5. The Clip Launcher
We have spent the last couple chapters working within the Arranger Timeline. And while the Arranger is absolutely crucial to music creation in Bitwig Studio, it is only half of the story.
The Clip Launcher Panel — also called the Launcher — is the logical Arranger's artistic brother. While the Arranger is an excellent way to lay out the fixed "story" of a song, the Launcher allows you to freely improvise with your clips. More on that soon.
We will start by getting an overview of the Clip Launcher Panel and its constituent elements. Next we will revisit some of the same concepts we saw with Arranger clips as they apply to Launcher clips. We will then investigate how Launcher clips relate to the transport and Arranger clips and see how Launcher clips are triggered. Finally, we will record Launcher clips and learn to capture the Clip Launcher's output on the Arranger Timeline.
Bitwig Studio is just one DAW, but it is the two sequencers within that provide limitless musical possibilities.
The Clip Launcher Panel
Charting out music from beginning to end is the way nearly all productions take place. But even from the earliest music, improvisation has been an important source of variation, inspiration, and life. Balancing these two poles — the programmed and the spontaneous — has been a central concern, all the way from Bach's time and his (literally) sacred music, up to the present day and our attempts to make electronic music engaging from the stage.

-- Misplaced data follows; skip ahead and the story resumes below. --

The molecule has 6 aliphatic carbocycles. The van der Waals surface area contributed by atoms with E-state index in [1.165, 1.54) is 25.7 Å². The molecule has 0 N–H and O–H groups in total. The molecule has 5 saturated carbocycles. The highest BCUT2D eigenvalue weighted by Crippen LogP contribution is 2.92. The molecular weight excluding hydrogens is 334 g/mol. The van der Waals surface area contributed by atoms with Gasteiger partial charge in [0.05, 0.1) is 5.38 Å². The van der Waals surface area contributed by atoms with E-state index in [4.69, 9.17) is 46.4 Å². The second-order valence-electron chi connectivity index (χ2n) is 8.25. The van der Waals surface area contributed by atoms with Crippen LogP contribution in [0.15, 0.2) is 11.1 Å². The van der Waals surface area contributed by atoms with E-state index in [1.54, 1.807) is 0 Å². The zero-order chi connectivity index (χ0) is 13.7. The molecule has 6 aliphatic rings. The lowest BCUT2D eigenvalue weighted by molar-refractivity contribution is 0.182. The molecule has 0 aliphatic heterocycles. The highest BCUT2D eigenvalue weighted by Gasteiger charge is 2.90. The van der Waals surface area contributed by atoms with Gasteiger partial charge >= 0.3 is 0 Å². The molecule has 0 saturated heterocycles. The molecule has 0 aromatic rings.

Aside from its unique perspective and purpose, the Clip Launcher Panel is also the only panel that loads directly into another panel. In this chapter, we will be learning about the Launcher within the Arranger Timeline Panel, but it can also be called up inside the Mixer Panel of the Mix View (see Clip Launcher Panel).
The key difference between Arranger clips and Launcher clips is their purpose. Arranger clips are played back precisely at the designated time. But Launcher clips must be available whenever you want them, either for section-based composition (verse, chorus, bridge), or as pieces for a live performance, or however else you might use them. Arranger clips must be rigid, and Launcher clips must follow your whim.
Clip Launcher Layout
Let's begin by examining the Clip Launcher Panel beside the Arranger Timeline that we were just using.
What we see here is the same Arranger Timeline Panel as before, but now the view toggles for both the Clip Launcher and the Arranger Timeline are engaged. As a result, we see these two sequencers side by side within the panel.
The Clip Launcher Panel appears as a series of slots that are arranged across each track. Since tracks in the Arrange View are oriented horizontally, the Clip Launcher Panel is also arranged from left to right. In case more slots exist than can be shown at one time, the horizontal scroll bar at the bottom of the panel allows you to scroll to view all the slots.
The slots are made to house clips and have no functionality of their own. Whenever we refer to a "Launcher clip," we mean a clip that is housed within this Launcher sequencer.
On each track before the clip slots begin is a Stop Clips button. Each of these buttons halts all clips that were playing on its track. And on each track after the last visible clip slot is a Switch Playback to Arranger button. Each of these buttons restores the Arranger as the active sequencer for this track. The last section of this chapter will explain this relationship in detail.